The overall attrition rate was less than 40 percent in 2003-04 for the third time in 10 years. Between 1994-95 and 2000-01, the overall attrition rate ranged from a low of 40 percent to a high of 43 percent. In 2003-04, the overall attrition rate was 36 percent, representing the lowest rate since 1992-93.
The gaps between attrition rates of Hispanic students and Black students and those of White students have widened since 198586. Hispanic students and Black students historically have had much higher attrition rates than White students. From 1985-86 to 2003-04, attrition rates of Hispanic students increased by 9 percent (from 45 percent to 49 percent). During this same period, the attrition rates of Black students increased by 29 percent (from 34 percent to 44 percent). Attrition rates of White students declined by 19 percent (from 27 percent to 22 percent). Hispanic students have higher attrition rates than either White students or Black students.
From 1985-86 to 2003-04, Native American students, Asian/Pacific Islander students and White students saw a decline in their attrition rates. Native American students had a decline of 7 percent in their attrition rates (from 45 percent to 42 percent), and Asian/Pacific Islander students had a decline of 52 percent (from 33 percent to 16 percent).
Historically, the attrition rates for Hispanic students and Black students have been higher than the overall attrition rates. For the period of 1985-86 to 2003-04, students from ethnic minority groups account for more than two-thirds (68.3 percent) of the estimated 2 million students lost from public high school enrollment.
Hispanic students account for about half (49.5 percent) of the students lost to attrition. Black students account for 17.3 percent of all students lost from enrollment due to attrition over the years. White students account for 31.7 percent of students lost from high school enrollment over time. Attrition rates for White students and Asian/Pacific Islander students have been typically lower than the overall attrition rates.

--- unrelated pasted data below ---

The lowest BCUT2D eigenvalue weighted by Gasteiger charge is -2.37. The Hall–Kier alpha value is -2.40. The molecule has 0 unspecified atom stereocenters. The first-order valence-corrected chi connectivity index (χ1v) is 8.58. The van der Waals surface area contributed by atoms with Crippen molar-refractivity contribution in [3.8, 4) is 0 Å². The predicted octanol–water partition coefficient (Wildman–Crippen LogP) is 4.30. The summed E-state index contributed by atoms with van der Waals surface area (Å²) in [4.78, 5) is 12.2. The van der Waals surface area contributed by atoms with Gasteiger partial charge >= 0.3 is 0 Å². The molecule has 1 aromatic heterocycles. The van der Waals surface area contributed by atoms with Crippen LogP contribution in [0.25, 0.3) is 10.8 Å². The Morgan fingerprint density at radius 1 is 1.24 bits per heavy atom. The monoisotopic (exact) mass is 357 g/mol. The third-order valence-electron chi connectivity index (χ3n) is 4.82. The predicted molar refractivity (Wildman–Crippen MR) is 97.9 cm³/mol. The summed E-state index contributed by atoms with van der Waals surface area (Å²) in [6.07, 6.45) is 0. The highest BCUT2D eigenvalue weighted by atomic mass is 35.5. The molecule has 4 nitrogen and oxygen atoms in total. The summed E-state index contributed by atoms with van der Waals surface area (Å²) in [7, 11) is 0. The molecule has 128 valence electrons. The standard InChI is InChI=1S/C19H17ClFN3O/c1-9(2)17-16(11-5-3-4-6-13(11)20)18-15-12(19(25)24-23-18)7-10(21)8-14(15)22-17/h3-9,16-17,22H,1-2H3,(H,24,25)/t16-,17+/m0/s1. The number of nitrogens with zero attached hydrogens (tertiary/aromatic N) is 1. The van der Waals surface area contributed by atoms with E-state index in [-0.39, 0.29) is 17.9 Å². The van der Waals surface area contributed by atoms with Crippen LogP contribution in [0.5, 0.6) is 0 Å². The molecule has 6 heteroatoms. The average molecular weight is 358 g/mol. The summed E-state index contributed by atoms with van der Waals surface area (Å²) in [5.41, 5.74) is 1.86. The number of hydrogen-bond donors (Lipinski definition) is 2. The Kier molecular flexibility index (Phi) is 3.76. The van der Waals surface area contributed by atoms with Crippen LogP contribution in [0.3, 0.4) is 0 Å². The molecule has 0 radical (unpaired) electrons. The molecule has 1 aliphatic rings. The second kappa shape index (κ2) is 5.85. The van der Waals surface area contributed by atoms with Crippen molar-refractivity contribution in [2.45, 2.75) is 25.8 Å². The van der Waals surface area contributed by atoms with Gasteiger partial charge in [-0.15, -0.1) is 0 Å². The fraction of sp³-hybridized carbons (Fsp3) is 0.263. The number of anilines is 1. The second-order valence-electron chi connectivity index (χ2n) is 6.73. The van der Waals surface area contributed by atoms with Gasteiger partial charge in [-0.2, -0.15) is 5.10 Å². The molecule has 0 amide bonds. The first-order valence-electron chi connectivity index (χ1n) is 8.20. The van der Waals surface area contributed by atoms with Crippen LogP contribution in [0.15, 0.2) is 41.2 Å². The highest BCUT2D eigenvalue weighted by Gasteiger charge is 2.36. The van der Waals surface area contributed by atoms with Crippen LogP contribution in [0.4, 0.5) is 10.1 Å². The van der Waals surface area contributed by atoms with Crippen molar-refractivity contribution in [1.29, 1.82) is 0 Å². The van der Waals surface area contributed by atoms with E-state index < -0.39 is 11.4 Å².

The attrition rates for males have been higher than those of females. Between 1985-86 and 200304, attrition rates for males have increased by 14 percent (from 35 percent to 40 percent). Attrition rates for females have increased by 3 percent (from 32 percent to 33 percent). Longitudinally, males have accounted for 56.5 percent of students lost from school enrollment, while females have accounted for 43.5 percent.
See the graphic and the tables entitled: “Longitudinal Attrition Rates in Texas Public High Schools, 1985-86 to 2003-04,” and “2000-01 and 2003-04 Enrollment and 2003-04 Attrition in Texas” for attrition data over time. See tables and the map at right for rates by county.
Though progress is being made, schools across the state and nation are continuing to do a poor job of keeping students in schools and having them graduate with a high school diploma. Though the overall attrition rate has declined by several percentage points in each of the last three years, attrition rates have remained relatively stable. Texas public schools are failing to graduate two out of every five students. Attrition rates as a school holding power index show that the attrition rate has remained near 40 percent.
IDRA attrition analyses show that since the mid-1980s the number and percent of students lost from public school enrollment has increased for the state of Texas. TEA paints another picture. IDRA’s studies show that the overall attrition rate has increased from 33 percent in 1985-86 to 36 percent in 2003-04. The annual number of students lost from public school enrollment has increased from 86,276 in 1985-86 to 139,413 in 2003-04.